return
       } else {
           fn.apply(this, args);
           timer = setTimeout(() => {
               clearTimeout(timer)
               timer = null
           }, delay)
       }
   }
}

const ParentComponent = () => {
   const [lastScrollTop, setLastScrollTop] = React.useState(0);

   const getData = (value) => {
       console.log('api call for', value)
   }

   const scrollDownThrottle = React.useCallback(throttle(getData, 2000), [])

   const handleOnScroll = (e) => {
       let scrollY = window.scrollY;
       if (scrollY > lastScrollTop) {
           scrollDownThrottle(‘next page');
       }
       setLastScrollTop(scrollY);
   }

   React.useEffect(() => {
       window.addEventListener('scroll', handleOnScroll)
   }, [])

   return (
       <div>
           {
               [1, 2, 3, 4, 5].map(x => <ListItem/>)
           }
       </div>
   )
}

export default React.memo(ParentComponent);

Angular

export class AppComponent implements OnInit { 

  private resizeSubject = new Subject<number>(); 
  private resizeObservable = this.resizeSubject.asObservable()
    .throttleTime(200); 

  @HostListener('window:resize', ['$event.target.innerWidth']) 
  onResize(width: number) { 
    this.resizeSubject.next(width); 
  } 

  ngOnInit() { 
    this.resizeObservable.subscribe(x => 
      this.doSomethingWithThrottledEvent(x)); 
  } 

  private doSomethingWithThrottledEvent(width: number) { 
    // . . . 
  } 
}

Whether to throttle or debounce?

Both these techniques look kinda similar, almost like brothers to each other and it’s quite normal to be confused in what is the difference between the 2 or thinking when to use what. I’ll answer this for you.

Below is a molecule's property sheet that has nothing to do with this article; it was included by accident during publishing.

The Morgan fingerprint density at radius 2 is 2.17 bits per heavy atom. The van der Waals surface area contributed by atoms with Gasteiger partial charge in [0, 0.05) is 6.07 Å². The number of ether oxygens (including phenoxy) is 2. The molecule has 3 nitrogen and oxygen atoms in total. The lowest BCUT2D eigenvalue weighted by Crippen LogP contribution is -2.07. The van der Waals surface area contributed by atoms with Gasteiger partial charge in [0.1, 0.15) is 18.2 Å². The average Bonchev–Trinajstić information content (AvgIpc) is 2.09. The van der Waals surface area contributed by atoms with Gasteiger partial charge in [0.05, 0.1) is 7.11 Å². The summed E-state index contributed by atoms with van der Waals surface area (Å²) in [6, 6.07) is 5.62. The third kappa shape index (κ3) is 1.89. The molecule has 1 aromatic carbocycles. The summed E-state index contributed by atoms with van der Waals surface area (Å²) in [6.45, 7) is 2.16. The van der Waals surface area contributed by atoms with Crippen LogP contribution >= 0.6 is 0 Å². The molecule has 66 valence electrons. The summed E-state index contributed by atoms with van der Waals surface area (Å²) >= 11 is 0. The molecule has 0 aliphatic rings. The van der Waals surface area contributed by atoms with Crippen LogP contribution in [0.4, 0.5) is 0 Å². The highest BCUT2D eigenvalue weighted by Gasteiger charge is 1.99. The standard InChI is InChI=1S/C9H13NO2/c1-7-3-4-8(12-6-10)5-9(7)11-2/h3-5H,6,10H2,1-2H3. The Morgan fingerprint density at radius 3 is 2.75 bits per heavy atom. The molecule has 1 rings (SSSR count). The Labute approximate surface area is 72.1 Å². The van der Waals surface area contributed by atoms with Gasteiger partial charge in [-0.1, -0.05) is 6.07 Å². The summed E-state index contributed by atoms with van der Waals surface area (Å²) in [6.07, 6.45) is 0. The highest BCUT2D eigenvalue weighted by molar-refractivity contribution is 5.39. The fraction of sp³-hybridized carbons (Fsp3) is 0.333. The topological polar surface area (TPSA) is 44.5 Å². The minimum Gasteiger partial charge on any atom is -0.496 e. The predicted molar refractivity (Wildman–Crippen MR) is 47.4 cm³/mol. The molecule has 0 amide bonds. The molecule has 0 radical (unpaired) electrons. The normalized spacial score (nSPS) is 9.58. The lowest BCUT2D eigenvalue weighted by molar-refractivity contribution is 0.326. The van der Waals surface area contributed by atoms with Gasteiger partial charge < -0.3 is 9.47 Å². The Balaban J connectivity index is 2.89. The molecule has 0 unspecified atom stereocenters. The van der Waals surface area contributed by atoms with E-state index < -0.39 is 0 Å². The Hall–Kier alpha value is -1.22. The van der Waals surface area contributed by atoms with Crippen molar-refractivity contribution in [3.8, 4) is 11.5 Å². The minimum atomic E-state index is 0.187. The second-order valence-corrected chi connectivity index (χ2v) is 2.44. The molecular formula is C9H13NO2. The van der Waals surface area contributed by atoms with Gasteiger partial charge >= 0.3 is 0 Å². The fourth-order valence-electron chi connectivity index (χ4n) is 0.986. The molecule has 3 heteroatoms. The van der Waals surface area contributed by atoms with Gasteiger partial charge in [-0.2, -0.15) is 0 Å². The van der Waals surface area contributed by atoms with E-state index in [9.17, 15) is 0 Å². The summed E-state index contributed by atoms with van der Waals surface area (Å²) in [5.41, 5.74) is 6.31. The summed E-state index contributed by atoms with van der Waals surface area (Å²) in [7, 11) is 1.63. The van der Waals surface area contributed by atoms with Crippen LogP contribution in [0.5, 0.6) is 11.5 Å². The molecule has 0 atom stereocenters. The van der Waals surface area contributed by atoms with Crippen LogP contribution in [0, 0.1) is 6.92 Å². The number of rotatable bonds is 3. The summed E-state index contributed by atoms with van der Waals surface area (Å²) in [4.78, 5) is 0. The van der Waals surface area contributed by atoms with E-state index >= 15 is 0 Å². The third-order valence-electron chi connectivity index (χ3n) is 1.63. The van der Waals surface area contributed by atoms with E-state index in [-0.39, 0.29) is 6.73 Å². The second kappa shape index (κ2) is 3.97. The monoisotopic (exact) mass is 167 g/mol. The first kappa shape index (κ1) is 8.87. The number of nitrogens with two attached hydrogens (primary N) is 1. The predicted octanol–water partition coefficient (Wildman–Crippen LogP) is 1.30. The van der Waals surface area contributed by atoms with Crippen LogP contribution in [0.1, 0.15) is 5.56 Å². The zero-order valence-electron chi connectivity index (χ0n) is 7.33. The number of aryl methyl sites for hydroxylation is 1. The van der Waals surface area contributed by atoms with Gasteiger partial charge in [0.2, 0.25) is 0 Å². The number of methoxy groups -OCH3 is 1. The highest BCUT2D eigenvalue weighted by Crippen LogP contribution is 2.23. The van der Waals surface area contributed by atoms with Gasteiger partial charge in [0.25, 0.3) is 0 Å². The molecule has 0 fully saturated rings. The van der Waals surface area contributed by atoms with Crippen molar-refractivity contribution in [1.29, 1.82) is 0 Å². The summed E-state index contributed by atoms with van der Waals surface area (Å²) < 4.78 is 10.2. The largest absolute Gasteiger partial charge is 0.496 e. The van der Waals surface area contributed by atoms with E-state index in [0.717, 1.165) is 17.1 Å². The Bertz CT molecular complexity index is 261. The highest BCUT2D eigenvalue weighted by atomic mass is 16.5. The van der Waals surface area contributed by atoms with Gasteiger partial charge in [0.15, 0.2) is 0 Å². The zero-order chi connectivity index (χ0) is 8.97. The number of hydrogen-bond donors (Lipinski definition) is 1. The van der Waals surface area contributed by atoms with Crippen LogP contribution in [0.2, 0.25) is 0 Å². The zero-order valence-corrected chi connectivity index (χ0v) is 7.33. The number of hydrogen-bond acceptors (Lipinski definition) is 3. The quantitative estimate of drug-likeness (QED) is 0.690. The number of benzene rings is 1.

And the answer is… 

Drum roll ! 

It depends. : P

No but really, it depends on the use case that you have to solve. 

So like if we take the example of infinite scroll and instead use debounce. Then the function will execute when the user stops scrolling but we don’t allow the user to reach the end of the page and make him/her wait for a few seconds and then load more posts. 

And if for the search bar we implement throttle then instead of loading the search results when the user stops typing we will be loading the search results while the user is typing at a fixed interval.

Example scenario

In search field :   samsung mobiles                { user types ‘samsung’ in one go; pauses then types ‘mobile’  }

Debounce:  

Gets result for ‘samsung’
Gets result for ‘samsung mobile’

Throttle:  

Gets result for ‘sam’
Gets result for ‘samsung’
Gets result for ‘samsung mob’
Gets result for ‘samsung mobile’

So to me, it makes more sense to let the user type in, and then we show the search for what was really intended by the user instead of showing results for loading results for incomplete search terms.

So it really depends on the use case and how your teams want the user experience to be.

When we are concerned about the initial or the intermediate states of the event we should use the throttle. And When we are concerned about only the final stage of the event we should use debounce.

Conclusion 

Every web developer must be aware of these techniques and use them in practice because it’s super important to optimize the application’s performance. Understanding the use case and how we want the user experience to be we can make a good judgment on which one to use. A lot of good libraries are available to implement these techniques like RxJS, Lodash.

I hope some of you find this technique as useful as it’s been for me.

More related to web application optimation:
https://blog.knoldus.com/web-application-optimization-cases-tips-tricks-tools/